Dispose of old medications safely October 29, says AG Cooper
Release date: 10/24/2011
Cooper encourages North Carolinians to participate in drug take back day
Raleigh: North Carolinians can safely dispose of old prescription and over-the-counter drugs October 29 at locations statewide, Attorney General Roy Cooper said today.
Cooper, the State Bureau of Investigation, local law enforcement agencies, Safe Kids North Carolina, and the U.S. Drug Enforcement Administration are teaming up to sponsor prescription drug take-back events as a part of the National Take Back Initiative.
“Prescription drugs can be every bit as dangerous as street drugs when abused or misused,” Cooper said. “To protect your family, clean out your medicine cabinet and dispose of old medications at an event near you.”
Operation Medicine Drop aims to cut down on prescription drug abuse by encouraging people to properly dispose of old drugs that they no longer need. Cooper encouraged all North Carolina sheriffs and chiefs of police to plan prescription take-back events in their communities in cooperation with local non-profits and other groups. More than 150 events are scheduled statewide. See the complete list
of events for times and locations.
In March, 143 local law enforcement agencies helped collect more than 4.6 million doses of old prescription and over-the-counter drugs as a part of Operation Medicine Drop.
Fatal drug overdoses are a leading cause of death in North Carolina, second only to motor vehicle accidents. Some states have seen fatal drug overdoses move into first place as the leading cause of death due to accident, and preliminary data from the U.S. Centers for Disease Control indicate that drug deaths now outnumber deaths caused by car wrecks, fueled largely by an increase in prescription drug overdoses.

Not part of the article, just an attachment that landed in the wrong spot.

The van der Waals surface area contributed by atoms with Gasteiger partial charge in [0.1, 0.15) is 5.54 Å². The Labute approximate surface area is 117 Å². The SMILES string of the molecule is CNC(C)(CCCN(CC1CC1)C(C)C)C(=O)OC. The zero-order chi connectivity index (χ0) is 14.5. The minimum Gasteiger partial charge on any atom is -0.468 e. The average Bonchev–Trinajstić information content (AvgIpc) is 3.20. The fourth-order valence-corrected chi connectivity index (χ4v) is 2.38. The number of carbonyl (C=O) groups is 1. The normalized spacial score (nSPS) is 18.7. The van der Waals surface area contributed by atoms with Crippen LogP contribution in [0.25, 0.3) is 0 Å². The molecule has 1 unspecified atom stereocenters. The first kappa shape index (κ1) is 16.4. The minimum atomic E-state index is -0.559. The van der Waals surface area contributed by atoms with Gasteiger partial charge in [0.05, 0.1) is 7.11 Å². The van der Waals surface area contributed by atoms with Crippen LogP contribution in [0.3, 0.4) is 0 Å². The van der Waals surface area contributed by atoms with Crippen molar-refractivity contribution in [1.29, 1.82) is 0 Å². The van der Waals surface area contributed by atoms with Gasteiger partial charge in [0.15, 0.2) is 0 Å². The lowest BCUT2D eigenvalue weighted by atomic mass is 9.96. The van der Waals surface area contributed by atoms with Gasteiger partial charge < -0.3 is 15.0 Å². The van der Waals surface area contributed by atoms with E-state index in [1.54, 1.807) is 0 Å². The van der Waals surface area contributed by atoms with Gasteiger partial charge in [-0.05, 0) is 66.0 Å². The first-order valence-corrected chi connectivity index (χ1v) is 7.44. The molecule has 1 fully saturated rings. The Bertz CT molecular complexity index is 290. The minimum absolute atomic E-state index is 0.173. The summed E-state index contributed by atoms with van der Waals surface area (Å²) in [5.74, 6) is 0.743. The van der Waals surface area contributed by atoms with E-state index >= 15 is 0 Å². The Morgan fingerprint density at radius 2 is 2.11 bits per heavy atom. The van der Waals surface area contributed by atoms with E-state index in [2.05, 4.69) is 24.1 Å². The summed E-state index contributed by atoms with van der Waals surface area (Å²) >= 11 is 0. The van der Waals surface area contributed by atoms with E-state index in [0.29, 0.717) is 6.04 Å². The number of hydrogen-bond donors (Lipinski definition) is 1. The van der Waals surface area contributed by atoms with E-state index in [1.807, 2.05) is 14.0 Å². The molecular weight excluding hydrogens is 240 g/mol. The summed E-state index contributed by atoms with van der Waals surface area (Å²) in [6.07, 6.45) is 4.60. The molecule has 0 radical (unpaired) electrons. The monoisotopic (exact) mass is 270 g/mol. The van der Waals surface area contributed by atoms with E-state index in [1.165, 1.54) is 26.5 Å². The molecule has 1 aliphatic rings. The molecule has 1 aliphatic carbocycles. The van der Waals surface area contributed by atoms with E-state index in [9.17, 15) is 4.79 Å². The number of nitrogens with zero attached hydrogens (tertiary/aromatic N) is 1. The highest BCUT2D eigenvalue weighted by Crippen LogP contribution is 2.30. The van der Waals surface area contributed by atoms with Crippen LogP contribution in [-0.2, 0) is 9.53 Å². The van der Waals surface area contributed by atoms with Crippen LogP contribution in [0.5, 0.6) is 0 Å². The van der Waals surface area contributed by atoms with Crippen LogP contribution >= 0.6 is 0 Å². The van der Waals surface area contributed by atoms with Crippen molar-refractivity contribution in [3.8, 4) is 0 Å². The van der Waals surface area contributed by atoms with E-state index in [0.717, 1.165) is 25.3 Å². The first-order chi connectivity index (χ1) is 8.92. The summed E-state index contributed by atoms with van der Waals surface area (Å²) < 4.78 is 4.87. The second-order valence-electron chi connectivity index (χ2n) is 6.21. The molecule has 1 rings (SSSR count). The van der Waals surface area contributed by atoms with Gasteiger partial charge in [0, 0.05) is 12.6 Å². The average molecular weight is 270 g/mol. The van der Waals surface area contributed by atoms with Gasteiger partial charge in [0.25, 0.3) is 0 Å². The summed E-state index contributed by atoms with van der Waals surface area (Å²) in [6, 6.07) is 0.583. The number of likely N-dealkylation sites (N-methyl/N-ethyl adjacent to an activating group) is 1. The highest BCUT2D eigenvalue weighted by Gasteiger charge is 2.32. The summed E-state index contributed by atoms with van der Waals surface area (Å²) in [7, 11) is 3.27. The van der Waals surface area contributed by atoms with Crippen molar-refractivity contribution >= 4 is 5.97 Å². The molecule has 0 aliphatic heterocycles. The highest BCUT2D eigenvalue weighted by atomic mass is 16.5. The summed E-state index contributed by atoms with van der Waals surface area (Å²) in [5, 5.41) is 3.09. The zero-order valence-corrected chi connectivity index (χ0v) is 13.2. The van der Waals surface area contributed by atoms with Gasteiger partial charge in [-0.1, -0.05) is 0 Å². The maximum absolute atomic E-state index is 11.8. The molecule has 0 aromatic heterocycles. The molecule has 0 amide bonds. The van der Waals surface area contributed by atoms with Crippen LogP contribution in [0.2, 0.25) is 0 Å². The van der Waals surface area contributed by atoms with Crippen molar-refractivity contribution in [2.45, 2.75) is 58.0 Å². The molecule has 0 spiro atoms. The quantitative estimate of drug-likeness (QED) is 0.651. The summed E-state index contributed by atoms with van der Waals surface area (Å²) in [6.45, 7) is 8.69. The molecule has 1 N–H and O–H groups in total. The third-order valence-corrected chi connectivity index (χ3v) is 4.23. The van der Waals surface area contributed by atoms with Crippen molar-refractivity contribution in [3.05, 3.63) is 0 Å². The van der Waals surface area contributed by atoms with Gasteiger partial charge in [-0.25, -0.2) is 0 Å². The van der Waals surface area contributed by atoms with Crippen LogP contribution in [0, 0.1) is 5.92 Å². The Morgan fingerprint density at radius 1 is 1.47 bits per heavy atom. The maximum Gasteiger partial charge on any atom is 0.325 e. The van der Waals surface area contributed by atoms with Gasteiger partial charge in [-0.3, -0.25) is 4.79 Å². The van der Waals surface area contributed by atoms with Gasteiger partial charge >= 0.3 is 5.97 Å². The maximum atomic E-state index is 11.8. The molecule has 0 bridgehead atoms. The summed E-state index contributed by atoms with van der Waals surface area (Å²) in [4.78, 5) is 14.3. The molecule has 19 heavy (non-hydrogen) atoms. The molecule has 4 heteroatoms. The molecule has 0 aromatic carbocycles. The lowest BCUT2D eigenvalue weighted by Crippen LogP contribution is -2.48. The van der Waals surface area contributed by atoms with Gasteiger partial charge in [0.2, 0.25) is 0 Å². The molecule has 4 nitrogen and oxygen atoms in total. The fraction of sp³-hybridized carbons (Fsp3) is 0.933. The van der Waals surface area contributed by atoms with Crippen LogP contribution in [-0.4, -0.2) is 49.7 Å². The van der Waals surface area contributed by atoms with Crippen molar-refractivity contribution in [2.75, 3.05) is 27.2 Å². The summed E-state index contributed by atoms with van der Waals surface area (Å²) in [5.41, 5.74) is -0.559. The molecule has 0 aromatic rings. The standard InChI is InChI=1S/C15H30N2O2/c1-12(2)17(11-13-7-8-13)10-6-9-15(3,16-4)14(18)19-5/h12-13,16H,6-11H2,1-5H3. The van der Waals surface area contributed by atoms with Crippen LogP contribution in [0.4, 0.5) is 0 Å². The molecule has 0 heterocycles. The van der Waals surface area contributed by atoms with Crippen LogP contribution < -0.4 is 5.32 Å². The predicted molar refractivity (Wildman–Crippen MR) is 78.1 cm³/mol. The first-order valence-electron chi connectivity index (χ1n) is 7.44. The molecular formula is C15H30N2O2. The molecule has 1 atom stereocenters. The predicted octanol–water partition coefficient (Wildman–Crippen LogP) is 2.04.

In North Carolina alone, the number of deaths from unintentional overdoses has risen 400%, from 228 in 1997 to 902 in 2006. North Carolina is on pace to have 1,000 or more overdose deaths this year.
Data from North Carolina and other states demonstrate that prescription drugs kill more people than illegal drugs. Prescription and over-the-counter medications cause more than three-fourths of all unintentional poisonings in North Carolina, according to the N.C. Division of Public Health. Commonly abused prescription and over-the-counter drugs include painkillers, anti-anxiety drugs, stimulants, and cough and cold medicines.
Prescription drugs abuse is increasingly common among teenagers because the drugs are incorrectly perceived as less dangerous than street drugs and because they are often easier to obtain.
“Many people mistakenly think that because something is a prescription drug, it’s safe. But prescription drugs can be highly addictive and even deadly,” Cooper said. “That’s why it’s so important to make sure your prescriptions don’t fall into the wrong hands.”
According to the National Center on Addiction and Drug Use at Columbia University, nearly nine million 12-17 year olds in the United States report that they can get prescription drugs illicitly within one day and 5 million say that they can get them within one hour. Two-thirds of teens who misuse prescriptions report that they get the drugs from their home or from a friend’s home.
State Bureau of Investigation agents who investigate prescription drug related crimes have seen a 400 percent increase in cases over a five year period. Agents with the Diversion and Environmental Crimes Unit
investigate cases of prescription drug misuse, fraud and theft statewide and focus especially on doctors, nurses, pharmacists and others who abuse their positions to divert drugs from lawful use.
Prescription and over the counter drugs collected by law enforcement agencies on October 29 will be turned over to the SBI for safe disposal. The SBI and DEA will destroy the drugs safely using incinerators approved by the Department of Environment and Natural Resources.
More information about Operation Medicine Drop is available at www.ncdoj.gov.
Contact: Noelle Talley (919) 716-6413